Indiana University Press is proud that our books have received over 60 awards (and counting!) during the 2020-2021 calendar year. Many congratulations to our well-deserving authors!
Winner: Humanities & Cultural Studies: Interdisciplinary/Media Studies
The Chinese Atlantic
Seascapes and the Theatricality of Globalization
In The Chinese Atlantic, Sean Metzger charts processes of global circulation across and beyond the Atlantic, exploring how seascapes generate new understandings of Chinese migration, financial networks and artistic production. Moving across film, painting, performance, and installation art, Metzger traces flows of money, culture, and aesthetics to reveal the ways in which routes of commerce stretching back to the Dutch Golden Age have molded and continue to influence the social reproduction of Chineseness. With a particular focus on the Caribbean, Metzger investigates the expressive culture of Chinese migrants and the communities that received these waves of people. He interrogates central issues in the study of similar case studies from South Africa and England to demonstrate how Chinese Atlantic seascapes frame globalization as we experience it today. Frequently focusing on art that interacts directly with the sites in which it is located, Metzger explores how Chinese migrant laborers and entrepreneurs did the same to shape—both physically and culturally—the new spaces in which they found themselves. In this manner, Metzger encourages us to see how artistic imagination and practice interact with migration to produce a new way of framing the global.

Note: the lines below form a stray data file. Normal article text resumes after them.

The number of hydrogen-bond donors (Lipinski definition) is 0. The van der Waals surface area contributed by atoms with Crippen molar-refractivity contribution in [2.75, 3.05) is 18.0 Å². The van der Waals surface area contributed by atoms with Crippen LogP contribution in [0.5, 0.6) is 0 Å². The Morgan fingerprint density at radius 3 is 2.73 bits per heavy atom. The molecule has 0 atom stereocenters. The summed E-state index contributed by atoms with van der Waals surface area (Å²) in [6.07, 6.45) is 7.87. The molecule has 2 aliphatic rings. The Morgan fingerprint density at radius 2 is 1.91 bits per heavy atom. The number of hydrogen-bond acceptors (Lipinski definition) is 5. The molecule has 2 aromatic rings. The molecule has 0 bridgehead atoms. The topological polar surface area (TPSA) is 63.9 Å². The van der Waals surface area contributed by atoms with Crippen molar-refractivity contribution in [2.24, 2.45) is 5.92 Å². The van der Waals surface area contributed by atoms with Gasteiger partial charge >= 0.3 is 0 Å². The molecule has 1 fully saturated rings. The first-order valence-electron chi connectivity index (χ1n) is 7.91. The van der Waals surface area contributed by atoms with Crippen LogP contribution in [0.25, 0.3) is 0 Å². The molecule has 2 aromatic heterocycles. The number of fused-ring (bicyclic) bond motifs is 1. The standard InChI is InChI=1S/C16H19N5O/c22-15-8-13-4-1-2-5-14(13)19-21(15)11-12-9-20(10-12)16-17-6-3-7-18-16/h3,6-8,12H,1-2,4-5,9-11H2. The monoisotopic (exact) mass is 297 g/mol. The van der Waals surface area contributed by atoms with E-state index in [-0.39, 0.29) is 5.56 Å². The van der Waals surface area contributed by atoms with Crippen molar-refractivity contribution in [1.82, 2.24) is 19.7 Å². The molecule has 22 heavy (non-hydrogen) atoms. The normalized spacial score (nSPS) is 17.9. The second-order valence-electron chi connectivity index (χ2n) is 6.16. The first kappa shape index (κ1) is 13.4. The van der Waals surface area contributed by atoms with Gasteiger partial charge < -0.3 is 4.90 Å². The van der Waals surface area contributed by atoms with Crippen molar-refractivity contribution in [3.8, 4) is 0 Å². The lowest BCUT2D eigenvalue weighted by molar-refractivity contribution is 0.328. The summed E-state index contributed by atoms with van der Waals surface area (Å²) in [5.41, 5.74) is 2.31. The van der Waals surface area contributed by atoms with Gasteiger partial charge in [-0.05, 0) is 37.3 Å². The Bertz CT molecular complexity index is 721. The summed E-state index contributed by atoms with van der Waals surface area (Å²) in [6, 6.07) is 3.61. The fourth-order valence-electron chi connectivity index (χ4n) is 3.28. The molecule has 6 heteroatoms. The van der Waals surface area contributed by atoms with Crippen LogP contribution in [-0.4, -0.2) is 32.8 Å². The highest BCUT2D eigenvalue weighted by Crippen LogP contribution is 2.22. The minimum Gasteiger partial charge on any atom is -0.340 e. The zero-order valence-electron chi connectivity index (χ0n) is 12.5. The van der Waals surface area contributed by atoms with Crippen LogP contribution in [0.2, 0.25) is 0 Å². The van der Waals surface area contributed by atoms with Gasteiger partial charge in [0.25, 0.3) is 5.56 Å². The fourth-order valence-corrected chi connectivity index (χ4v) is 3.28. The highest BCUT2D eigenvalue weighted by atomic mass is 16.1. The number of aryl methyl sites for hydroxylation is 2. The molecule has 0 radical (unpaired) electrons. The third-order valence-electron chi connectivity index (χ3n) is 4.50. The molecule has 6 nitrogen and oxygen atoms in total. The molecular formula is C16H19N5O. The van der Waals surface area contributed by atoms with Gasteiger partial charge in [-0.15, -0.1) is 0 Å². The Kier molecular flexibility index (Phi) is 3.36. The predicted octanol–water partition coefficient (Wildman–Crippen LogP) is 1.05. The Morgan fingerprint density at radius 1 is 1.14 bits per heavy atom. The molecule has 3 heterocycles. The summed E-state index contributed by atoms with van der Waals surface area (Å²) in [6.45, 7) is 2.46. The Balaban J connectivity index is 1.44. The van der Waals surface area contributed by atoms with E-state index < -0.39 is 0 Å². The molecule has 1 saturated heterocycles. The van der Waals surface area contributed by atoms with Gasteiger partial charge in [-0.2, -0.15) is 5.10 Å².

Winner: SPJ Best Non-Fiction Book Award
Indiana University Olympians
From Leroy Samse to Lilly King
From track and field to swimming and diving, and of course basketball and soccer, Indiana University Olympians celebrates over a century of Indiana University Olympic competitors. Beginning in 1904, at the 3rd summer games in St. Louis, IU's first Olympic medal went to pole vaulter LeRoy Samse who earned a silver medal. In 2016, swimmer Lilly King rocketed onto the world stage with two gold medals in the 31st Summer Games in Rio de Janeiro.
Featuring profiles of 49 athletes who attended IU, Indiana University Olympians includes the stories of well-known figures like Milt Campbell, the first African American to win decathlon gold and who went on to play pro football, and Mark Spitz, winner of seven swimming gold medals. The book also highlights fascinating anecdotes and the accomplishments of their less well-known colleagues, including one athlete's humble beginnings in a chicken house and another who earned a Silver Star for heroism in the Vietnam War. Despite their different lives, they share one key similarity—these remarkable athletes all called Indiana University home.
Winner: Otto Kinkeldey Award, Music in American Culture Award
A Sonic History of the Moravian Missions in Early Pennsylvania